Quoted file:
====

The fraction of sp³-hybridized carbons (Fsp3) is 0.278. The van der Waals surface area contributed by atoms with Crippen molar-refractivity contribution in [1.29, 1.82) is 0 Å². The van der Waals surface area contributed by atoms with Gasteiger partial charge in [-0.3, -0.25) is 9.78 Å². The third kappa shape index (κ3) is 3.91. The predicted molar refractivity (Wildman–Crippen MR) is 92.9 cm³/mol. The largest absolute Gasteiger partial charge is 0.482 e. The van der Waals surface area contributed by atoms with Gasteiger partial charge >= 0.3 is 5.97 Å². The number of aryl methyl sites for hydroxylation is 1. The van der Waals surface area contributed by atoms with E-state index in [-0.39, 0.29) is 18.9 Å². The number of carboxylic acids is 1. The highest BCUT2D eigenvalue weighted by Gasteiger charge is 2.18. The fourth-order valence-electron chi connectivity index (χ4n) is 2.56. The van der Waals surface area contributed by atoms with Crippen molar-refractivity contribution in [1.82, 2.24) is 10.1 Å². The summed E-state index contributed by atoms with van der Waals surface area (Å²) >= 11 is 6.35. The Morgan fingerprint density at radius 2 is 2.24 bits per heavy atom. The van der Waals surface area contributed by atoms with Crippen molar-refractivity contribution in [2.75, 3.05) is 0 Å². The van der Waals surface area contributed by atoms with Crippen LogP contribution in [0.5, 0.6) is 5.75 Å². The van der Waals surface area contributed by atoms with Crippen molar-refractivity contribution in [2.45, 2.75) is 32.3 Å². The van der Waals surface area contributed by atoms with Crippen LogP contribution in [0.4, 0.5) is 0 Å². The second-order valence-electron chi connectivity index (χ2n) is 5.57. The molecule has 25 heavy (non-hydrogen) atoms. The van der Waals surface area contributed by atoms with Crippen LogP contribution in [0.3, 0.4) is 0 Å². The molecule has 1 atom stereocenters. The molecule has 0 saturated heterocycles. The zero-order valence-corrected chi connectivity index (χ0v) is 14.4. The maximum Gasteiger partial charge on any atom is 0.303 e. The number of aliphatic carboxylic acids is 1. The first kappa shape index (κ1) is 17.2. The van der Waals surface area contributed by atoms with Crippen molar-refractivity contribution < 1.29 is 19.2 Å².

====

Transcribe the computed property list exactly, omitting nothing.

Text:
The fraction of sp³-hybridized carbons (Fsp3) is 0.278. The van der Waals surface area contributed by atoms with Crippen molar-refractivity contribution in [1.29, 1.82) is 0 Å². The van der Waals surface area contributed by atoms with Gasteiger partial charge in [-0.3, -0.25) is 9.78 Å². The third kappa shape index (κ3) is 3.91. The predicted molar refractivity (Wildman–Crippen MR) is 92.9 cm³/mol. The largest absolute Gasteiger partial charge is 0.482 e. The van der Waals surface area contributed by atoms with Gasteiger partial charge >= 0.3 is 5.97 Å². The number of aryl methyl sites for hydroxylation is 1. The van der Waals surface area contributed by atoms with E-state index in [-0.39, 0.29) is 18.9 Å². The number of carboxylic acids is 1. The highest BCUT2D eigenvalue weighted by Gasteiger charge is 2.18. The fourth-order valence-electron chi connectivity index (χ4n) is 2.56. The van der Waals surface area contributed by atoms with Crippen molar-refractivity contribution in [1.82, 2.24) is 10.1 Å². The summed E-state index contributed by atoms with van der Waals surface area (Å²) >= 11 is 6.35. The Morgan fingerprint density at radius 2 is 2.24 bits per heavy atom. The van der Waals surface area contributed by atoms with Crippen molar-refractivity contribution in [2.75, 3.05) is 0 Å². The van der Waals surface area contributed by atoms with Crippen LogP contribution in [0.5, 0.6) is 5.75 Å². The van der Waals surface area contributed by atoms with Crippen molar-refractivity contribution in [2.45, 2.75) is 32.3 Å². The van der Waals surface area contributed by atoms with Crippen LogP contribution in [0.4, 0.5) is 0 Å². The second-order valence-electron chi connectivity index (χ2n) is 5.57. The molecule has 25 heavy (non-hydrogen) atoms. The van der Waals surface area contributed by atoms with Crippen LogP contribution in [0.3, 0.4) is 0 Å². The molecule has 1 atom stereocenters. The molecule has 0 saturated heterocycles. The zero-order valence-corrected chi connectivity index (χ0v) is 14.4. The maximum Gasteiger partial charge on any atom is 0.303 e. The number of aliphatic carboxylic acids is 1. The first kappa shape index (κ1) is 17.2. The van der Waals surface area contributed by atoms with Crippen molar-refractivity contribution < 1.29 is 19.2 Å².